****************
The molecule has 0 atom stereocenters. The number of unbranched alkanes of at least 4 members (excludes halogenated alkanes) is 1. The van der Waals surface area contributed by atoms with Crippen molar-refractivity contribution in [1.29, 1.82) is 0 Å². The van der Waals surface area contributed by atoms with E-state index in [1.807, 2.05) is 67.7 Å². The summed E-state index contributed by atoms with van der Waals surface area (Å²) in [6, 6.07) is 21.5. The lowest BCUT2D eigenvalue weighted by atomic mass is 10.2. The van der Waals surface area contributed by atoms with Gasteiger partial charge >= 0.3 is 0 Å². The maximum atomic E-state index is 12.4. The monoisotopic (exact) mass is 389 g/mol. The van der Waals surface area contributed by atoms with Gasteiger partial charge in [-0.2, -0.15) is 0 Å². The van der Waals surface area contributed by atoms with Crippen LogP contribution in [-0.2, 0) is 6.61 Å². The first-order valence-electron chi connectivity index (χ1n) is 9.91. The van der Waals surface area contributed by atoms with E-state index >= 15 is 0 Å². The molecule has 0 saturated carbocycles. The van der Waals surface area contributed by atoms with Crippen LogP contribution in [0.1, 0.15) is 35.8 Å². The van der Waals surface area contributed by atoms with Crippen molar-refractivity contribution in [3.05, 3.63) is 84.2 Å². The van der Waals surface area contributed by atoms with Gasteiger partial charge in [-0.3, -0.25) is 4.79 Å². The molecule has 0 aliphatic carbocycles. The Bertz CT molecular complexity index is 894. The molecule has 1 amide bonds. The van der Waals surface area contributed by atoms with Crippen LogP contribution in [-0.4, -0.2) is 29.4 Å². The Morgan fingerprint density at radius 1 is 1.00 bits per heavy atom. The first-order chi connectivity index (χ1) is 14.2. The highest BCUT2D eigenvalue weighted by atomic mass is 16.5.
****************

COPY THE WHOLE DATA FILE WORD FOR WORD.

The molecule has 0 atom stereocenters. The number of unbranched alkanes of at least 4 members (excludes halogenated alkanes) is 1. The van der Waals surface area contributed by atoms with Crippen molar-refractivity contribution in [1.29, 1.82) is 0 Å². The van der Waals surface area contributed by atoms with E-state index in [1.807, 2.05) is 67.7 Å². The summed E-state index contributed by atoms with van der Waals surface area (Å²) in [6, 6.07) is 21.5. The lowest BCUT2D eigenvalue weighted by atomic mass is 10.2. The van der Waals surface area contributed by atoms with Gasteiger partial charge >= 0.3 is 0 Å². The maximum atomic E-state index is 12.4. The monoisotopic (exact) mass is 389 g/mol. The van der Waals surface area contributed by atoms with Gasteiger partial charge in [-0.2, -0.15) is 0 Å². The van der Waals surface area contributed by atoms with Crippen LogP contribution in [-0.2, 0) is 6.61 Å². The first-order valence-electron chi connectivity index (χ1n) is 9.91. The van der Waals surface area contributed by atoms with E-state index >= 15 is 0 Å². The molecule has 0 saturated carbocycles. The van der Waals surface area contributed by atoms with Crippen LogP contribution in [0.1, 0.15) is 35.8 Å². The van der Waals surface area contributed by atoms with Crippen molar-refractivity contribution in [3.05, 3.63) is 84.2 Å². The van der Waals surface area contributed by atoms with Gasteiger partial charge in [-0.3, -0.25) is 4.79 Å². The molecule has 0 aliphatic carbocycles. The Bertz CT molecular complexity index is 894. The molecule has 1 amide bonds. The van der Waals surface area contributed by atoms with Crippen LogP contribution in [-0.4, -0.2) is 29.4 Å². The Morgan fingerprint density at radius 1 is 1.00 bits per heavy atom. The first-order chi connectivity index (χ1) is 14.2. The highest BCUT2D eigenvalue weighted by atomic mass is 16.5.